• Authors, literature and the screen
    In the great future lit debate, there’s one thing we keep coming back to, that we hear over and over again: “I can’t read from a screen.” Never mind that most of us spend far more time reading from a screen (as you’re doing right now) than we do reading from paper (especially if you count text messages, display boards, TV titles and subtitles and many other instances). Is fiction different? Is the novel or other long work uniquely suited to paper? Novelists like Margaret Atwood certainly believe so, in her vociferous opposition to all things electronic, and who ...
  • Printing the Obvious
    So, what a surprise. Amazon has announced that it’s starting a Lulu-type POD system, through its wholly-owned subsidiary CreateSpace, which has been churning out self-published CDs and DVDs for several years now. The difference to Lulu being that products of said service will be searchable and buyable through the mighty Amazon.com, making them much more discoverable than stuff on Lulu, which is mostly only linked to from authors’ homepages. There’s a bigger story here though, and it’s linked to this announcement: The National Archives and Records Administration, the federal government’s official archivist, has entered into an ...
  • Beyond Connected: Gibson, Locative Media, Lit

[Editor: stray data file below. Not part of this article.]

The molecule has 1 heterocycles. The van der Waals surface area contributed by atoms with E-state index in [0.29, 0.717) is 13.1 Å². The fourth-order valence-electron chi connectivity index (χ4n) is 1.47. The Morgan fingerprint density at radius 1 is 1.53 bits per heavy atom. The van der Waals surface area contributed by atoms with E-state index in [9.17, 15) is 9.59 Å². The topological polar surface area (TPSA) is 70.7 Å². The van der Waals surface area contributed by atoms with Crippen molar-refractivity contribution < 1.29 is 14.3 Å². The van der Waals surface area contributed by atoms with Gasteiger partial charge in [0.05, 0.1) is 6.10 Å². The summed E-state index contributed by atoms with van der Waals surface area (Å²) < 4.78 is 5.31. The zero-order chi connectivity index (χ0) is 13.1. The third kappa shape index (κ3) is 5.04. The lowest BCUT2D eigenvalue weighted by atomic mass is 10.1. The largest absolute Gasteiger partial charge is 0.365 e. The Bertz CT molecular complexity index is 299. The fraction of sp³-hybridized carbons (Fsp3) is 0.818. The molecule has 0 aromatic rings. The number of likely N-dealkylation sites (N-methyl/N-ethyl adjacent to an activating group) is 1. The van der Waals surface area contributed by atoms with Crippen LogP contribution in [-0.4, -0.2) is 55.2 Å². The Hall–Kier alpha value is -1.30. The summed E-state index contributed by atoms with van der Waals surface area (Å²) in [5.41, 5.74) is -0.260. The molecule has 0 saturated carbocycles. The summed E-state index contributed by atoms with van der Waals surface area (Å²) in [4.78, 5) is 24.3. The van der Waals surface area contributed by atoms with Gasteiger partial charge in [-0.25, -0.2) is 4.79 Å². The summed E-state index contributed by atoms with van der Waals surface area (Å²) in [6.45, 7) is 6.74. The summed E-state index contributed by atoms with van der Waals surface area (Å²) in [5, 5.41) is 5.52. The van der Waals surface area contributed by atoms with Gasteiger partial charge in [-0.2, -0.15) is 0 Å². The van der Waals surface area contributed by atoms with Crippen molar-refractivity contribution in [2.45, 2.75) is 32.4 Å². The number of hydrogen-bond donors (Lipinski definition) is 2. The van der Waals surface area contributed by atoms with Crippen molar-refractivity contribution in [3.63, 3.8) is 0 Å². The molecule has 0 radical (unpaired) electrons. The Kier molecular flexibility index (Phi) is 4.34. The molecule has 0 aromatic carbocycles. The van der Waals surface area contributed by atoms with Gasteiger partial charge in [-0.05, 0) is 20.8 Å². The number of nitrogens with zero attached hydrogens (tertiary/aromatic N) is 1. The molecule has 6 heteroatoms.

I’ve been reading William Gibson‘s latest, Spook Country, and it’s been messing with my mind. I still consider myself a huge Gibson fan, although I confess I’ve found him a little cold and remote since around Idoru – the virtual space seems to be becoming more cluttered, and less thrilling as our reality comes ever more to resemble Gibson’s vision. Or at least, my reality. What has got me excited, however, is the novel’s focus on locative art, art that is bound up to physical locations through virtual technologies – virtual reality, geotagging, GPS tracking. I’ve been a ...
  • Numbers Matter
    We’re currently experiencing technical difficulties. This is very boring, as we have things to say, but in the mean time, watch this video: [Problems fixed! Video still good…] There’s a lot of really interesting and varied information in there, and you’ll be glad you did. Designed by Xplane for Shifthappens. Via Iain Tait. [Wordpress ninjas? Help required.]...
  • For Hire

    Booktwo.org is the blog of James Bridle, a book and technology specialist with specific expertise in planning and producing web and new media projects for clients in publishing and the arts. If you'd like to hire me, have a look at my CV and portfolio, and feel free to get in touch.

    I am also a member of the Really Interesting Group.

    You can follow me on Twitter.

    Speaking Engagements:

    I am available for conferences and other events. For examples, see my talks at Interesting, Playful, South by Southwest, dConstruct and Tools of Change Frankfurt.

    A complete list of talks, with links, is available.